Watch this new provocative 22-minute TedTalk by Allan Savory on ‘How to green the world’s deserts and reverse climate change’.
Alan Savory, a Zimbabwean-born biologist/ecologist and rangelands specialist, gives environmentalists pause in a recent TedTalk, published 4 Mar 2013, on the ‘cancer’ of desertification of the world’s drylands, which make up some two-thirds of the Earth’s surface.
‘Desertification is a fancy word for land that is turning to desert’, Savory begins in this quietly powerful talk. Savory has devoted his life to stopping it. He now believes he has evidence that a surprising factor can protect grasslands and even reclaim degraded land that was once desert.
The factor is your old-fashioned cattle, sheep and goat herds — the very animals vilified by generations of range ecologists arguing that domesticated animals cause, not stop, desertification.
‘We know that desertification is caused by livestock’, Savory begins, ‘mostly by cattle, sheep and goats overgrazing the plants, leaving the soil bare and giving off methane [a greenhouse gas]. Almost everybody knows this, from Nobel Laureates to golf caddies, or was taught it, as I was.’
In the dusty environments of Zimbabwe, when he grew up, Savory says, ‘I loved wildlife and so I grew up hating livestock because of the damage they were doing. And then my university education as a biologist reinforced my beliefs.
‘Well, I have news for you. We were once just as certain that the world was flat. We were wrong then and we are wrong again.’
Savory’s re-education, he says, began when he moved to the United States and noted degraded rangelands that had not had any livestock on them for many decades. ‘I began looking at all the research plots I could over the whole of the western United States where cattle had been removed to prove it would stop desertification, but I found the opposite. . . . .
‘Clearly, we have never understood what is causing desertification, which has destroyed many civilizations and now threatens us globally. . . .’
‘What we had failed to understand . . . [was that the soil and the vegetation of grasslands] had developed with very large numbers of grazing animals. And that these grazing animals developed with ferocious pack-hunting predators. Now, the main defence against pack-hunting predators is to get into herds. And the larger the herd, the safer the individual.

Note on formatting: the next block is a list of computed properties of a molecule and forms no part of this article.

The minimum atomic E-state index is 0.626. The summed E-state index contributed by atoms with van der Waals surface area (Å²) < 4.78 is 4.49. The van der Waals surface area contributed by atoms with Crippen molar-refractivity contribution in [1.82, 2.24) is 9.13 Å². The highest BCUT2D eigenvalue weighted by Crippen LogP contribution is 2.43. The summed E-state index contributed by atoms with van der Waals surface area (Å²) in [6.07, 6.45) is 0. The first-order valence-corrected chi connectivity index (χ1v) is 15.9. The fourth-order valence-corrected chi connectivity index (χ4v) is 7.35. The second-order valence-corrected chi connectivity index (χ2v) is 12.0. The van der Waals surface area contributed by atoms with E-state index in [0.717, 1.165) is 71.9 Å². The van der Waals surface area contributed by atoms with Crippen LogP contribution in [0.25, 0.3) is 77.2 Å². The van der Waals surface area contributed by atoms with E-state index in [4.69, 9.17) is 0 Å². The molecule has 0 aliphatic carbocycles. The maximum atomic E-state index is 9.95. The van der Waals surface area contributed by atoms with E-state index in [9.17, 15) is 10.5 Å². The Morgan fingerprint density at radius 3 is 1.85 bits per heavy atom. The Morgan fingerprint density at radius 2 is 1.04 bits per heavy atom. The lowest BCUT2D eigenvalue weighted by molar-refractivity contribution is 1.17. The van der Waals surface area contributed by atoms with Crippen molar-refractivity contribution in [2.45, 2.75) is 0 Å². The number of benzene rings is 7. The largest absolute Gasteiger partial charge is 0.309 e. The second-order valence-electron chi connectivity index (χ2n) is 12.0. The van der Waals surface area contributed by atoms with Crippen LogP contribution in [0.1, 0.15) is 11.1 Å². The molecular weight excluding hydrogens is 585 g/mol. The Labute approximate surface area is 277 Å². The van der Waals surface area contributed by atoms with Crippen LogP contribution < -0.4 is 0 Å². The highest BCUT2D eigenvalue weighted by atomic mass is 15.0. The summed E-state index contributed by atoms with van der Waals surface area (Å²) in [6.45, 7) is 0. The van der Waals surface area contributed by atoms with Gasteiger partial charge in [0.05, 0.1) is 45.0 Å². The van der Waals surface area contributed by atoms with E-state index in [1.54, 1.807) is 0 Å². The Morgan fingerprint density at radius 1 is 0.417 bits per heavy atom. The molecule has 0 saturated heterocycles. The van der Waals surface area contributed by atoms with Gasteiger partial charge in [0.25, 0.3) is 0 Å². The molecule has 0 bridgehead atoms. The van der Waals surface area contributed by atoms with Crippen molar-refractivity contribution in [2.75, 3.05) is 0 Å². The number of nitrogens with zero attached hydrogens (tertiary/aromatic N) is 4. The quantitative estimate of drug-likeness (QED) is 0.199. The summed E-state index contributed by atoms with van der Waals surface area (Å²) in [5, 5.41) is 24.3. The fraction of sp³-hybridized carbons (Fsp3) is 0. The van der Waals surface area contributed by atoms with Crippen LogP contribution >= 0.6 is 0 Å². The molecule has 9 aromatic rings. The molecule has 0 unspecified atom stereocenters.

‘Large herds dung and urinate all over their own food area and they have to keep moving. And it was that movement that prevented the over-grazing of plants, while the periodic trampling ensured good cover of the soil, as we see where a herd has passed. . . .
‘We cannot reduce animal numbers to rest [the land] more without causing desertification and climate change. We cannot burn [the land] without causing desertification and climate change.
‘What are we going to do? There is only one option . . . and that is to do the unthinkable and to use livestock, bunched and moving, as a proxy for former herds and predators and mimic nature. . . .’
‘Ninety-five per cent of the [Horn of Africa] land can only feed people from animals. I remind you that I am talking about most of the world’s land, here, that controls our fate, including the most violent region of the world, where only animals can feed people from about 95 per cent of the land.
‘What we are doing globally is causing climate change, as much as, I believe, fossil fuels and maybe more than fossil fuels. . . .
‘But worse than that, [what we are doing] is causing hunger, poverty, violence, social breakdown and war. And as I’m talking to you, millions of men, women and children are suffering and dying.’
‘And if this continues, we are unlikely to be able to stop the climate changing even after we have eliminated the use of fossil fuels.
‘I believe I’ve shown you how we can work with nature, at very low cost, to reverse all this.
‘We are already doing so on about 15 million hectares on 5 continents. And people who understand far more about carbon than I do calculate that . . . if we do what I am showing you here, we can take enough carbon out of the atmosphere and safely store it in grassland soils for thousands of years. And if we just do that on about half the world’s grasslands, we can take us back to pre-industrial levels [of human-generated greenhouse gas emissions], while feeding people.
‘I can think of almost nothing that offers more hope for our planet, for your children, for their children and all of humanity.’